So it’s time to move and you have to conquer one of the least favorite steps: hiring a mover. For most people, these three words mean a trip to the bank and shelling out a fair amount of cash. But what exactly are you paying for? Let’s break down the some of the costs of a moving company and its different fees.
You will be held responsible for the chargers incurred in transporting your items from home A to home B. This travel fee is based on mileage rates set by the moving company. The actual rate per mile can be obtained from your moving company. However, you can expect this to increase the further your moving van has to travel to get to your new home. Typically, the moving company will base this off the shortest possible route, so you aren’t getting scammed by movers trying to rack up miles and money at your expense. Additionally, you can expect a fuel charge and potentially toll charges depending on how far your shipment must travel.
If you have entered into a non-binding estimate with your mover for an interstate move, the total weight of your shipment will have a large bearing on the final cost of your move. The moving truck will be weighed as well as the truck with your items on board to determine the total weight of your shipment. Your mover should inform you when and where this weighing will take place in case you want to be present. You are encouraged to be at the weigh-in. If you do not think that the weight is correct, you may request to have the shipment reweighed. However this is a one time request and the weight produced by the second scale will be the final weight used. So, if the shipment ends up being more than on the first scale, you must pay for that added weight. Whether or not you are present at the weighing, your moving supervisor will provide you with the weight tickets on the bill of lading. For moves that are local, the weight will not be the deciding factor as much as the volume of items and how much space in the truck it takes up. Regardless of whether you are moving near or far, cutting down on the number of items you move will help you save money.
Hourly Rate and Minimum Fee
For local moves, most companies will charge by the hour. Anyone who has moved will tell you the day is long and the process tends to take longer than expected. Still, most companies will assess a minimum fee or minimum hours. This means that if your move only takes three hours, but the minimum is four, you will still be assessed the minimum rate of four hours of labor. Most people not only meet the minimum rate, but exceed it. Once you exceed the minimum hours, that is when the hourly rate comes into play. For every additional hour, there will be an added charge to your bill. While different companies charge different hourly rates, you can and should request what that charge is. Every moving company is required to publish the tariffs they charge. It is at the moving company’s discretion what to charge, however this is a fixed amount that they cannot change willy-nilly. A simple request for the website or a hard copy of these rates will help you prepare for the final cost and protect yourself from fraudulent movers who might try to charge you more.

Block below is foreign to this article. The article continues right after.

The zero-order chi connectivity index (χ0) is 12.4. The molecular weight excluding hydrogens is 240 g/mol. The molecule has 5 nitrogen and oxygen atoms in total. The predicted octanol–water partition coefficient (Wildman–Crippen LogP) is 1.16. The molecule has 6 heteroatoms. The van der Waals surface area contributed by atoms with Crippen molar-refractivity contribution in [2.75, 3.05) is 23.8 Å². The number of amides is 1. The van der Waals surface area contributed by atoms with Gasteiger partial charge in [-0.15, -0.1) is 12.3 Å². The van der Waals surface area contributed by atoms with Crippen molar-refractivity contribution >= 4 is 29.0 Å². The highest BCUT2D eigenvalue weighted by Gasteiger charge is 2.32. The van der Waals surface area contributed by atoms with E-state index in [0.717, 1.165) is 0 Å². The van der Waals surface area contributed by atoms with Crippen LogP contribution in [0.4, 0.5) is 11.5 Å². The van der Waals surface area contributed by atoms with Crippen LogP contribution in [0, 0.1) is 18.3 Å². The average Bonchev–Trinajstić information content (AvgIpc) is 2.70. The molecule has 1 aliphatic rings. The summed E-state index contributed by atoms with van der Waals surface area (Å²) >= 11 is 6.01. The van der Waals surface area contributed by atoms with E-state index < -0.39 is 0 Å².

Depending on the distance of your move and the value of the items you are moving, you may want to purchase moving insurance. While it is true the movers are responsible if items are lost or damaged in their care, you need to determine the level of protection you want before they begin loading the truck. You can receive released value coverage at no extra charge. For many people this is enough if they do not have many breakable or valuable items in transit. However this type of coverage is limited. If you decide to go with released value coverage, your movers are only responsible for up to 60 cents per pound per item. This might work fine for an old bookshelf you don’t care about. But if you have expensive pieces, you may be risking a lot of money. Full value protection makes the mover liable for the entire value of the shipment. While it comes at an extra cost, it might be worth the security. If you have extremely expensive items, such as articles costing more than $100 per pound per item, then you must declare them to the mover. Given their worth you want them covered. Another option, if possible, is to simply move such valuables with you instead of transporting it in the moving truck
Packaging and Labor
These chargers are typically accessorial and not a part of the typical moving experience. However, many people choose to take advantage of these options. Moving companies are more than happy to provide you with supplies, such as boxes and packing paper. This however does come at a cost. The same is true if you desire to have your moving crew pack up your belongings. While some packing labor comes with any move, like wrapping and moving furniture, most companies expect to come to a residence that is packed and ready to be loaded. Again, you can request that your moving company assist in packing up your home, but this is an extra perk you must pay for. If you don’t have time to pack before your movers arrive, or you don’t want the liability of packing a box wrong and damaging items, requesting your movers to pack for you is a good idea. The same goes for unpacking. If you would like assistance in unpacking at your new home, you can expect to see added charges on your final bill.
Remember, these are merely the basic charges you can expect to see on your bill of lading. Additional services, such as making multiple stops or putting items in storage will result in more fees. Be sure to speak with your moving company about all the services you require to prepare both yourself and your movers for what is to come on moving day.